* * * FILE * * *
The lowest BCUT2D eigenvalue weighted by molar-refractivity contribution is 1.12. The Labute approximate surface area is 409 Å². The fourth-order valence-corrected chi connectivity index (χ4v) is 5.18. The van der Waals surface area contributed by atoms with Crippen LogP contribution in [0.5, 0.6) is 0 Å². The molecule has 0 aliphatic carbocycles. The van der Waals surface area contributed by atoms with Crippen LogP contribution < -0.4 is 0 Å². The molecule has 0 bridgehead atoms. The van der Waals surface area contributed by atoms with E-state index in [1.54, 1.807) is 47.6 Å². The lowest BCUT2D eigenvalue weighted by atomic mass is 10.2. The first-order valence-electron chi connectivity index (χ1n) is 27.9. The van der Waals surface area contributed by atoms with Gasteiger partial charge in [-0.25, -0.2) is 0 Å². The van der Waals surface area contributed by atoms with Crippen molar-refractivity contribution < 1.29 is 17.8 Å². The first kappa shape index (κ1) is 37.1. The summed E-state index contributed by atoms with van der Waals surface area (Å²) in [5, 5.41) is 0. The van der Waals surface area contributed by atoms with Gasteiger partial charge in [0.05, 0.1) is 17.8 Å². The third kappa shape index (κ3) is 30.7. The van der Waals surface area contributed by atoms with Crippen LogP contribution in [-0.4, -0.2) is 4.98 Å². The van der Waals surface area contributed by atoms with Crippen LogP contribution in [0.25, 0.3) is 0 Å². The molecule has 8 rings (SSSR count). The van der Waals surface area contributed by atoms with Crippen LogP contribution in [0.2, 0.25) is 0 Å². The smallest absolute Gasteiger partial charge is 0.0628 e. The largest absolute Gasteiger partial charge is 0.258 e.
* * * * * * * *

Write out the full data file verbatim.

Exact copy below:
The lowest BCUT2D eigenvalue weighted by molar-refractivity contribution is 1.12. The Labute approximate surface area is 409 Å². The fourth-order valence-corrected chi connectivity index (χ4v) is 5.18. The van der Waals surface area contributed by atoms with Crippen LogP contribution in [0.5, 0.6) is 0 Å². The molecule has 0 aliphatic carbocycles. The van der Waals surface area contributed by atoms with Crippen LogP contribution < -0.4 is 0 Å². The molecule has 0 bridgehead atoms. The van der Waals surface area contributed by atoms with E-state index in [1.54, 1.807) is 47.6 Å². The lowest BCUT2D eigenvalue weighted by atomic mass is 10.2. The first-order valence-electron chi connectivity index (χ1n) is 27.9. The van der Waals surface area contributed by atoms with Gasteiger partial charge in [-0.25, -0.2) is 0 Å². The van der Waals surface area contributed by atoms with Crippen molar-refractivity contribution < 1.29 is 17.8 Å². The first kappa shape index (κ1) is 37.1. The summed E-state index contributed by atoms with van der Waals surface area (Å²) in [5, 5.41) is 0. The van der Waals surface area contributed by atoms with Gasteiger partial charge in [0.05, 0.1) is 17.8 Å². The third kappa shape index (κ3) is 30.7. The van der Waals surface area contributed by atoms with Crippen LogP contribution in [-0.4, -0.2) is 4.98 Å². The van der Waals surface area contributed by atoms with Crippen LogP contribution in [0.25, 0.3) is 0 Å². The molecule has 8 rings (SSSR count). The van der Waals surface area contributed by atoms with Crippen LogP contribution in [0.2, 0.25) is 0 Å². The smallest absolute Gasteiger partial charge is 0.0628 e. The largest absolute Gasteiger partial charge is 0.258 e.